The Georeferencer Plugin is a tool for generating world files for rasters. It allows you to reference rasters to geographic or projected coordinate systems by creating a world file, or by transforming the raster to a new coordinate system. The basic approach to georeferencing a raster is to locate points on the raster for which you can accurately determine their coordinates. The source of the coordinates can be:
- The raster itself, sometimes coordinates are literally `written' on the raster. In this case you can enter the coordinates manually.
- Other georeferenced data, this can be either vector or raster data that contain the same objects/features that you have on the raster that you want to georeference. In this case you can enter the coordinates by clicking on the reference dataset loaded in QGIS map canvas.
The usual procedure for georeferencing an image involves selecting multiple points on the raster, specifying their coordinates, and choosing a relevant transformation type. Based on the input parameters and data, the plugin will compute the world file parameters. The more coordinates you provide, the better the result will be.
The first step is to start QGIS and load the Georeferencer Plugin (see Section sec:load_core_plugin) and click on the icon which appears in the QGIS toolbar menu. The Georeferencer Plugin dialog appears as shown in Figure 48.
For this example, we are using a topo sheet of South Dakota from SDGS. It can later be visualized together with the data from the GRASS spearfish60 location. You can download the topo sheet here: http://grass.osgeo.org/sampledata/spearfish_toposheet.tar.gz
Entering ground control points (GCPs)
- To start georeferencing an unreferenced raster, we must load it using the browse button. The raster will show up in the main working area of the dialog. Once the raster is loaded, we can start to enter reference points.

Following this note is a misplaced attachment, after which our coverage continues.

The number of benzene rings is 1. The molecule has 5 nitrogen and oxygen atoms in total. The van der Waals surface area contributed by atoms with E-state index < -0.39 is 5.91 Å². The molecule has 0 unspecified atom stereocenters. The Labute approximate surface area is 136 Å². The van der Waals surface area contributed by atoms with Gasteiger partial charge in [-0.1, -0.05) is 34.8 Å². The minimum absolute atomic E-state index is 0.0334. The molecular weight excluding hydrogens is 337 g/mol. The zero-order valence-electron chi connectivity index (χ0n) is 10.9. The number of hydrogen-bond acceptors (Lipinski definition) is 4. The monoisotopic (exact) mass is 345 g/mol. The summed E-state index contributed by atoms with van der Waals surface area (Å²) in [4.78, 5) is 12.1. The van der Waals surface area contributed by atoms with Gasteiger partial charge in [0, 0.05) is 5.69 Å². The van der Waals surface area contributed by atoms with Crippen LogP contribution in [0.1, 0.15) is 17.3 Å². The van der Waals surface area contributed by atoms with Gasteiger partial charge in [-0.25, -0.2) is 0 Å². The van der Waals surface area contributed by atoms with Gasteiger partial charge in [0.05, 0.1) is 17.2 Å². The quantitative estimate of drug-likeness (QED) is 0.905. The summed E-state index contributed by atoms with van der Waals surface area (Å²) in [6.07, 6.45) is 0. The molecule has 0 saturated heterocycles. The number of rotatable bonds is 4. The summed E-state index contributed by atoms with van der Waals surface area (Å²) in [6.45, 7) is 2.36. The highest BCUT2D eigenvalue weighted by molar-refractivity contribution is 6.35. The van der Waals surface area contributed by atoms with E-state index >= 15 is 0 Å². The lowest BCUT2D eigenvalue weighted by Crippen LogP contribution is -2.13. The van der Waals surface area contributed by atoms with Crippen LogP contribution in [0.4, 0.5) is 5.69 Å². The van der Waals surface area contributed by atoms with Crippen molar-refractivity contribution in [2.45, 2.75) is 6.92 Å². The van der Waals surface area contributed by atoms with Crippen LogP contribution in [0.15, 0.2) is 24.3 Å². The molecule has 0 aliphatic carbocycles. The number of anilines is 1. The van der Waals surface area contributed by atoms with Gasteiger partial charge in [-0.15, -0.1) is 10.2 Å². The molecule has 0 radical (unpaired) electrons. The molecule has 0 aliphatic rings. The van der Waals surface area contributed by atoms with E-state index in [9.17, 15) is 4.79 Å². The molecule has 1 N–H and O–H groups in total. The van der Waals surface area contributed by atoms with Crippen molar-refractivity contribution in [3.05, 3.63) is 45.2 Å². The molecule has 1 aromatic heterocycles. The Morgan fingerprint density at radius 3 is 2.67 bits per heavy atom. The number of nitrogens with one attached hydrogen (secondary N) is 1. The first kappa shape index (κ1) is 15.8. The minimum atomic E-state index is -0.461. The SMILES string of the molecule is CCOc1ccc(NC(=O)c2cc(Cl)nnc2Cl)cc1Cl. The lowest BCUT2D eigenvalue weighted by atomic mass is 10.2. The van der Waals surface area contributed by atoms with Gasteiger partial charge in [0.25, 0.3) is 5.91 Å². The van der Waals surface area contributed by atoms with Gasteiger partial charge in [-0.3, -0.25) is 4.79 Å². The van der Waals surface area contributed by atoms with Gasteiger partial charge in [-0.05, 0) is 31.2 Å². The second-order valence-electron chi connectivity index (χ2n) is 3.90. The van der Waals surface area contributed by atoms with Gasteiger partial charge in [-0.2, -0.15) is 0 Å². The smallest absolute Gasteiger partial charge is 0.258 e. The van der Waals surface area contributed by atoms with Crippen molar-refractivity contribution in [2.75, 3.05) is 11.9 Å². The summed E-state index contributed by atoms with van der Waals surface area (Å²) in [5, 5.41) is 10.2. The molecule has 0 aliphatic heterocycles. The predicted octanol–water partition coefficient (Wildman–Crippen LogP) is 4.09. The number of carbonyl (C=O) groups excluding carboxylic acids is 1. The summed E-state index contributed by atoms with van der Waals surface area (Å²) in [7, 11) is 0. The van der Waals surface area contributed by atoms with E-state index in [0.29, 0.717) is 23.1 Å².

- Using the button, add points to the main working area and enter their coordinates (See Figure 49). For this procedure you have two options:
- Continue entering points. You should have at least 4 points, and the more coordinates you can provide, the better the result will be. There are additional tools on the plugin dialog to zoom and pan the working area in order to locate a relevant set of GCP points.
The points that are added to the map will be stored in a separate text file ([filename].points) which is stored together with the raster image. This allows us to reopen the Georeferencer plugin at a later date and add new points or delete existing ones to optimize the result. The points file contains values of the form: mapX, mapY, pixelX, pixelY. You can alsoand to different directories if you like.
Choosing the transformation
After you have added your GCPs to the raster image, you need to select the transformation type for the georeferencing process. Depending on how many ground control point you have captured, you may want to use different transformation algorithms. Choice of transformation algorithm is also dependent on the type and quality of input data and the amount of geometric distortion that you are willing to introduce to final result.
Currently, several algorithms are available:
- Polynomial 1
- Polynomial 2
- Polynomial 3
- Thin plate spline (TPS)
- The Linear algorithm is used to create a world-file, and is different from the other algorithms, as it does not actually transform the raster. This algorithm likely won't be sufficient if you are dealing with scanned material.
- The Helmert transformation performs simple scaling and rotation transformations.
- The Polynomial algorithms are among the most widely used algorithms for georeferencing, and each one differs by the degree of distortion introduced to match source and destination ground control points. The most widely used polynomial algorithm is the second order polynomial transformation, which allows some curvature. First order polynomial transformation (affine) preserves colliniarity and allows scaling, translation and rotation only.
- The Thin plate spline (TPS) algorithm is a more modern georeferencing method, which is able to introduce local deformations in the data. This algorithm is useful when very low quality originals are being georeferenced.
Running the transformation
- When the GCPs have been collected, and the transformation has been chosen, press either to create a new raster or to automatically add the new raster to the layer list.
- A warning message will appear that will inform you that a new raster (in GeoTIFF format) will be created.
- After hitting OK, you will also be asked to choose a resampling method. There are three methods available:
- Nearest neighbour
Tip 44 Choosing the resampling method
The type of resampling you choose will likely depending on your input data and the ultimate objective of the exercise. If you don't want to change statistics of the image, you might want to choose Nearest neighbour, whereas a Cubic resampling will likely provide a more smoothed result.